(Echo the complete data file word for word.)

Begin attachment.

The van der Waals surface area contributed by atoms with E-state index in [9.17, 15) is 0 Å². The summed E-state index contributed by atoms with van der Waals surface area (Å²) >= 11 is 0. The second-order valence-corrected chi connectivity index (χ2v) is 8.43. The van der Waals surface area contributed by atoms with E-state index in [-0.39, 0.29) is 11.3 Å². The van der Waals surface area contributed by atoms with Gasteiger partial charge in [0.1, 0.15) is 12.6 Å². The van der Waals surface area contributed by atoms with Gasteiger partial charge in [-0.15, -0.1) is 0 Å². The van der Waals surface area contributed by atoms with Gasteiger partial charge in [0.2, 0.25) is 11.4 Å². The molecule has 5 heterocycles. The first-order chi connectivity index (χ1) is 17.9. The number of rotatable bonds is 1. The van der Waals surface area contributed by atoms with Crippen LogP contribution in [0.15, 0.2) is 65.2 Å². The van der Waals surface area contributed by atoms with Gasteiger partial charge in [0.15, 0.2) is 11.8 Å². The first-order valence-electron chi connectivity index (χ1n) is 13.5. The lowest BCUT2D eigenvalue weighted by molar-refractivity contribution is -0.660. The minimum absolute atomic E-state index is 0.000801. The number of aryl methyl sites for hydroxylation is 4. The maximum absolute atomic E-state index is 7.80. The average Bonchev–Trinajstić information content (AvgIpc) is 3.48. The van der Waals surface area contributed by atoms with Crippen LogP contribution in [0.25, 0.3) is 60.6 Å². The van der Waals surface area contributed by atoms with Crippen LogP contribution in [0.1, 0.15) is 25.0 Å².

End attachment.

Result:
The van der Waals surface area contributed by atoms with E-state index in [9.17, 15) is 0 Å². The summed E-state index contributed by atoms with van der Waals surface area (Å²) >= 11 is 0. The second-order valence-corrected chi connectivity index (χ2v) is 8.43. The van der Waals surface area contributed by atoms with E-state index in [-0.39, 0.29) is 11.3 Å². The van der Waals surface area contributed by atoms with Gasteiger partial charge in [0.1, 0.15) is 12.6 Å². The van der Waals surface area contributed by atoms with Gasteiger partial charge in [-0.15, -0.1) is 0 Å². The van der Waals surface area contributed by atoms with Gasteiger partial charge in [0.2, 0.25) is 11.4 Å². The molecule has 5 heterocycles. The first-order chi connectivity index (χ1) is 17.9. The number of rotatable bonds is 1. The van der Waals surface area contributed by atoms with Crippen LogP contribution in [0.15, 0.2) is 65.2 Å². The van der Waals surface area contributed by atoms with Gasteiger partial charge in [0.15, 0.2) is 11.8 Å². The first-order valence-electron chi connectivity index (χ1n) is 13.5. The lowest BCUT2D eigenvalue weighted by molar-refractivity contribution is -0.660. The minimum absolute atomic E-state index is 0.000801. The number of aryl methyl sites for hydroxylation is 4. The maximum absolute atomic E-state index is 7.80. The average Bonchev–Trinajstić information content (AvgIpc) is 3.48. The van der Waals surface area contributed by atoms with Crippen LogP contribution in [0.25, 0.3) is 60.6 Å². The van der Waals surface area contributed by atoms with Crippen LogP contribution in [0.1, 0.15) is 25.0 Å².